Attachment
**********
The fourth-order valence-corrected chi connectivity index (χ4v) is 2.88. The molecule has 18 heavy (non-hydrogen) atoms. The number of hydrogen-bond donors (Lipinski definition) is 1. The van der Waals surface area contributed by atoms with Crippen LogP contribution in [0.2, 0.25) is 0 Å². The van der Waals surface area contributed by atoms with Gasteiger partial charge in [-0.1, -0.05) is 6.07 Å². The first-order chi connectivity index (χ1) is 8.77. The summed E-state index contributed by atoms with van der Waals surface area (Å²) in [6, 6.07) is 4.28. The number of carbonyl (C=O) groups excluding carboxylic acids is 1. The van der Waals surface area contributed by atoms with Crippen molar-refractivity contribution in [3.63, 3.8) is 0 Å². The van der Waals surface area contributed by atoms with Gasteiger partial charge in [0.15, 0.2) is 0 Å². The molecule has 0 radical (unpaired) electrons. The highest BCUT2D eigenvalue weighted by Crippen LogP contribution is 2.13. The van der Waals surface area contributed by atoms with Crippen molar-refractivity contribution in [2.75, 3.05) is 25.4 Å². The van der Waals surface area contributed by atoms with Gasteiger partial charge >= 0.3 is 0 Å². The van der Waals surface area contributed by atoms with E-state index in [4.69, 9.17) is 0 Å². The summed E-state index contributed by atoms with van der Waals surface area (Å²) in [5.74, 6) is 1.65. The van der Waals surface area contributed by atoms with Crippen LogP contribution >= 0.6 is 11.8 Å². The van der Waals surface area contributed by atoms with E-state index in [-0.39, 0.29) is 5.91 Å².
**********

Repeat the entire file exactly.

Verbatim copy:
The fourth-order valence-corrected chi connectivity index (χ4v) is 2.88. The molecule has 18 heavy (non-hydrogen) atoms. The number of hydrogen-bond donors (Lipinski definition) is 1. The van der Waals surface area contributed by atoms with Crippen LogP contribution in [0.2, 0.25) is 0 Å². The van der Waals surface area contributed by atoms with Gasteiger partial charge in [-0.1, -0.05) is 6.07 Å². The first-order chi connectivity index (χ1) is 8.77. The summed E-state index contributed by atoms with van der Waals surface area (Å²) in [6, 6.07) is 4.28. The number of carbonyl (C=O) groups excluding carboxylic acids is 1. The van der Waals surface area contributed by atoms with Crippen molar-refractivity contribution in [3.63, 3.8) is 0 Å². The van der Waals surface area contributed by atoms with Gasteiger partial charge in [0.15, 0.2) is 0 Å². The molecule has 0 radical (unpaired) electrons. The highest BCUT2D eigenvalue weighted by Crippen LogP contribution is 2.13. The van der Waals surface area contributed by atoms with Crippen molar-refractivity contribution in [2.75, 3.05) is 25.4 Å². The van der Waals surface area contributed by atoms with Gasteiger partial charge >= 0.3 is 0 Å². The van der Waals surface area contributed by atoms with E-state index in [4.69, 9.17) is 0 Å². The summed E-state index contributed by atoms with van der Waals surface area (Å²) in [5.74, 6) is 1.65. The van der Waals surface area contributed by atoms with Crippen LogP contribution >= 0.6 is 11.8 Å². The van der Waals surface area contributed by atoms with E-state index in [-0.39, 0.29) is 5.91 Å².